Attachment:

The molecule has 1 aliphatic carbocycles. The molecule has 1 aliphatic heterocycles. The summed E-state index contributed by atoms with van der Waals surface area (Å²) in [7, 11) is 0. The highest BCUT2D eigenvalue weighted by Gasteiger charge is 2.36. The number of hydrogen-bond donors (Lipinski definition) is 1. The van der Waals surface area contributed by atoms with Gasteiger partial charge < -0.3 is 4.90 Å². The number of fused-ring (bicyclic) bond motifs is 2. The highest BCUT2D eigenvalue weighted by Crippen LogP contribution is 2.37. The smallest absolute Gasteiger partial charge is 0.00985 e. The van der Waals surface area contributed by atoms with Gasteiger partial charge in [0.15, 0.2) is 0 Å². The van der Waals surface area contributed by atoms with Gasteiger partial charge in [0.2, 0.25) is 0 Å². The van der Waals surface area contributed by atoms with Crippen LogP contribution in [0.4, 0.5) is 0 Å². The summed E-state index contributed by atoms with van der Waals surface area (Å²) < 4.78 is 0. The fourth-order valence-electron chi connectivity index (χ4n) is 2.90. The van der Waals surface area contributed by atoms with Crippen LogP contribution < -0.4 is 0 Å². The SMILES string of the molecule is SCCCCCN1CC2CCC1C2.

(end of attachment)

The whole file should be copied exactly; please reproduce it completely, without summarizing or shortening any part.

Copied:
The molecule has 1 aliphatic carbocycles. The molecule has 1 aliphatic heterocycles. The summed E-state index contributed by atoms with van der Waals surface area (Å²) in [7, 11) is 0. The highest BCUT2D eigenvalue weighted by Gasteiger charge is 2.36. The number of hydrogen-bond donors (Lipinski definition) is 1. The van der Waals surface area contributed by atoms with Gasteiger partial charge < -0.3 is 4.90 Å². The number of fused-ring (bicyclic) bond motifs is 2. The highest BCUT2D eigenvalue weighted by Crippen LogP contribution is 2.37. The smallest absolute Gasteiger partial charge is 0.00985 e. The van der Waals surface area contributed by atoms with Gasteiger partial charge in [0.15, 0.2) is 0 Å². The van der Waals surface area contributed by atoms with Gasteiger partial charge in [0.2, 0.25) is 0 Å². The van der Waals surface area contributed by atoms with Crippen LogP contribution in [0.4, 0.5) is 0 Å². The summed E-state index contributed by atoms with van der Waals surface area (Å²) < 4.78 is 0. The fourth-order valence-electron chi connectivity index (χ4n) is 2.90. The van der Waals surface area contributed by atoms with Crippen LogP contribution < -0.4 is 0 Å². The SMILES string of the molecule is SCCCCCN1CC2CCC1C2.